The Chairman asked her whether the conditions proposed by the applicant would improve the situation and she said that she did not think that it would.


Mr Jason Pollard, was then invited to address the Sub-Committee.


He stated that the noise was so bad that they had  considered moving away, they had only moved there 3 years ago because it offered the peace and quiet they neededHe asked when the acoustic fencing was going to be installed.  He stated that he had complained to the pub but had been ignored.  He said that if the noise levels were kept down and the conditions proposed were met then he considered that this would help the situation.  He would be happy if the pub kept to the regulations as long as it did not affect him or his neighbours nearest to the pub, but  in his view he felt  that the regulations  would not be upheld.


Mr Roger Adams, another objector was then invited to address the Sub-Committee.


He said that if all of the recommendations from the acoustic report were implemented then this would help to reduce the noise.  He said that during the refurbishment the front of the pub had become a patio area.  The front door was where most of the noise emanated from.  He said that after checking, he was unsure as to whether the pub was Grade II listed.  He said that the recommendation for double doors at the front of the premises would mitigate the noise.


Mr Fowler, another objector was then invited to address the Sub-Committee.


Mr Fowler lived immediately behind the pub, with his boundary next to the pub and he had lived there for 32 years.  He had a swimming pool in his garden and he said that he  could not use the pool area when the noise was bad.   He understood that the extension was going to be a restaurant but the bar had been moved to the new area.


He queried why a good village pub was reliant on live music, he thought that it would remain as a pub with a restaurant but it was becoming more of a nightclub.  He stated that when the noise was bad it was impossible to sleep in any of his bedrooms.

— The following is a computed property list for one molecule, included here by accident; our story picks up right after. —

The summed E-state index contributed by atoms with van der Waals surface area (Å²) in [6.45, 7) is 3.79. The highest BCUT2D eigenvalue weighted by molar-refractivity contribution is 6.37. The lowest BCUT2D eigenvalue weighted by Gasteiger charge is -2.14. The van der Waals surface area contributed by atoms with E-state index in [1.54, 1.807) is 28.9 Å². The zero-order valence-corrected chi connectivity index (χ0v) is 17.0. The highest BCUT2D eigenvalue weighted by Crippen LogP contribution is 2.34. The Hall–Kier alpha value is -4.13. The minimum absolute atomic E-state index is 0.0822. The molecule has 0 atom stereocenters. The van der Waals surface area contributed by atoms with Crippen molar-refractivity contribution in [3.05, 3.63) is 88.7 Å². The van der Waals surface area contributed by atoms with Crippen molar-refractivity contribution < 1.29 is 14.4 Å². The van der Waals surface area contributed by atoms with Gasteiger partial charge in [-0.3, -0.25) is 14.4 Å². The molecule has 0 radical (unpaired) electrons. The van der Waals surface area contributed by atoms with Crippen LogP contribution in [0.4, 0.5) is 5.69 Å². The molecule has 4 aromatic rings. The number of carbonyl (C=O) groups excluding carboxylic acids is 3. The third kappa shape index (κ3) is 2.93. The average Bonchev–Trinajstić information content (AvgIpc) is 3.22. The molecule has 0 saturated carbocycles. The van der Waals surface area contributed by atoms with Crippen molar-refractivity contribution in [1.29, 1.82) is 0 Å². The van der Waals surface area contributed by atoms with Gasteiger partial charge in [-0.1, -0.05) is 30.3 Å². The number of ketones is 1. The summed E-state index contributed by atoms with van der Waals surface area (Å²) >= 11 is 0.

The Chairman then asked the Applicant’s Representative, Mr Richard Porter if he wished to ask the Council’s Environmental Protection Officer, Katie Wesley-Smith any questions and he said that he did.


Mr Porter then said that the recommendation in Katie Wesley-Smith’s report regarding double doors at the front of the property could be a problem because of the status of the building, but said that a sound limiter would assist.


Katie Wesley-Smith said that she appreciated the comments regarding the doors, especially as most of the complaints related to noise from the rear of the property.  She would therefore be happy to remove the recommendations for double doors from her report which was another factor that could assist with the noise issues


Mr Porter asked Mr Patel if he had any comments to make and he said that he could not agree to the recommendation for the double doors due to the status of the building.  He also could not agree to the acoustic fencing as he stated that it would cost in the region of £4,000-£5,000 which was cost prohibitive.  


Katie Wesley-Smith stated that she was happy with a noise limiter being installed but that the other recommendations in her report were for the Sub-Committee’s consideration.  Katie Wesley-Smith also stated that although the report refers to 82dbA that may need to change, depending upon when and where a noise limiter was installed, its direction, speaker type and effect.


The Chairman then asked Mr Porter and the objectors if they had any closing statements that they wished to make to the Sub-Committee.


Councillor McWilliams stated that the recommendation of the installation of acoustic fencing was interesting in that she felt it would help rather than hinder the situation, although it was unclear as to how the noise would be reduced.


Mr Porter said that it was not in his client’s interests to fall out with his neighbours, he wanted a good relationship with the village.  He said that the pub employed 13 people and provided facilities for the village with quiz nights etc., but that the pub needed to be financially viable.  His client was not asking to extend amplified music as he was already licensed for this activity until 1.00 a.m on Fridays and Saturdays  The difference was he simply wanted an extra hour for live music on Fridays and Saturdays as the current license allowed live music until only 11.00pm.